• For IT services, SingTel has its own system integration company, NCS, but also partners with a number of ISV players in major verticals.
SingTel offers a variety of services through its MyBusiness, SaaS marketplace for SMEs. Some of the services offered through MyBusiness portal are:
• OneOffice: Office productivity and collaboration suite based on Google Apps
– Tariffs: basic service for five users with extra users charged per month; additional services (fax and Short Message Service [SMS]) pay per use
• ReputationWatch: Developed with social media monitoring company, JamiQ, this service allows tracking of reputation and brand presence on social networks and blogs
– Tariffs: basic service per three topics per month; additional topics per month
• V-Cube Meeting: Web-based video conferencing service
– Tariffs: one-time charge, or monthly charge per user
Innovation is a critical component of SingTel's ICT strategy. The company believes that innovation is the only way to stay relevant to its customers. SingTel has created several programs to nurture innovation for itself and its partners. SingTel is expecting its strategic partners to take an important role in the initiative and has made it clear that the company is keen to embrace co-funding opportunities with partners.
SingTel Innovation Exchange (SiX) is a partner program for third-party developers. SingTel supports the program in four key areas: incubation, ultra high-speed connectivity, faster access to market, and regionalization.
SingTel has also set up a corporate venture capital company, SingTel Innov8, to invest in innovative technologies and solutions. Through this company, SingTel will invest an initial US$150 million (S$200 million) to promote innovation within the ICT industry by leading developers, government agencies, and R&D organizations.
SingTel believes that the above initiatives will help to promote a stronger national ecosystem of players to build momentum and support the rapid development of new services. SingTel expects a "step change" in activity: a large base of application developers will help SingTel to address a broader range of verticals and potentially grow its sales channel. Successful developers will use their relationships in the market to chase customers and ultimately drive sales of SingTel's network infrastructure and services that are part of their offering. The initiative is expected to form good basis to position Singapore as a leader in regional cloud services.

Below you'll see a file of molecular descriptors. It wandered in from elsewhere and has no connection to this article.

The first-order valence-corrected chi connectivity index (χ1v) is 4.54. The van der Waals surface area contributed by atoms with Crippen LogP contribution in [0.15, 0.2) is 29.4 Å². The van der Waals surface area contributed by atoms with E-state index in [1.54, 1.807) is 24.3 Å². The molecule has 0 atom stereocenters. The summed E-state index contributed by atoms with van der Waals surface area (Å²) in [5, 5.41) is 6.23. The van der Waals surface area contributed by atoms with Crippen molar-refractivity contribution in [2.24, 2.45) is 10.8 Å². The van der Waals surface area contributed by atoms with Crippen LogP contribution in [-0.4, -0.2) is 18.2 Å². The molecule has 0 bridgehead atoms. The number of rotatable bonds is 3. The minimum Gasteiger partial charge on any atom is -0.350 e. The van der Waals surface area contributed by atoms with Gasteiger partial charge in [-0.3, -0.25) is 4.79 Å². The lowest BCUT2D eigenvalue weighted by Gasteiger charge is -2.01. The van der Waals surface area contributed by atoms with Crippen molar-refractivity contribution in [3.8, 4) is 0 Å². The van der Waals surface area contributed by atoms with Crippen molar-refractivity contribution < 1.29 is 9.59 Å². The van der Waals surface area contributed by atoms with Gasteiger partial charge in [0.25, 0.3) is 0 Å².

SingTel does not share its Key Performance Indicators (KPIs) for success in this market.
• However, with an early entry in the market, SingTel's cloud strategy is starting to pay off on multiple fronts, at least in terms of numbers of customers. It already has a significant number of customers, most of which are local Singaporean enterprises and SMEs. SingTel claims about 100,000 business users of software-as-a-service.
• Given the pricing of OneOffice compared with its standard broadband offer, it is not surprising that SingTel has had success in migrating its SME customers from basic services to higher value bundles and get them using the MyBusiness portal. The real measure of success in Singapore will be in the revenue growth, and profitability returned, from additional services, which will take far longer to achieve.
• In platform-as-a-service, SingTel currently works with 300 ISVs, developing applications, many sold through the MyBusiness portal. One of the company's objectives in setting up its innovation initiative was to develop stronger relationships with the development community, with the assumption that these relationships would lead naturally to new channels to market (that is, from developer partners selling SingTel connectivity as part of their offers). It is too early to measure the success of this strategy, but it looks promising.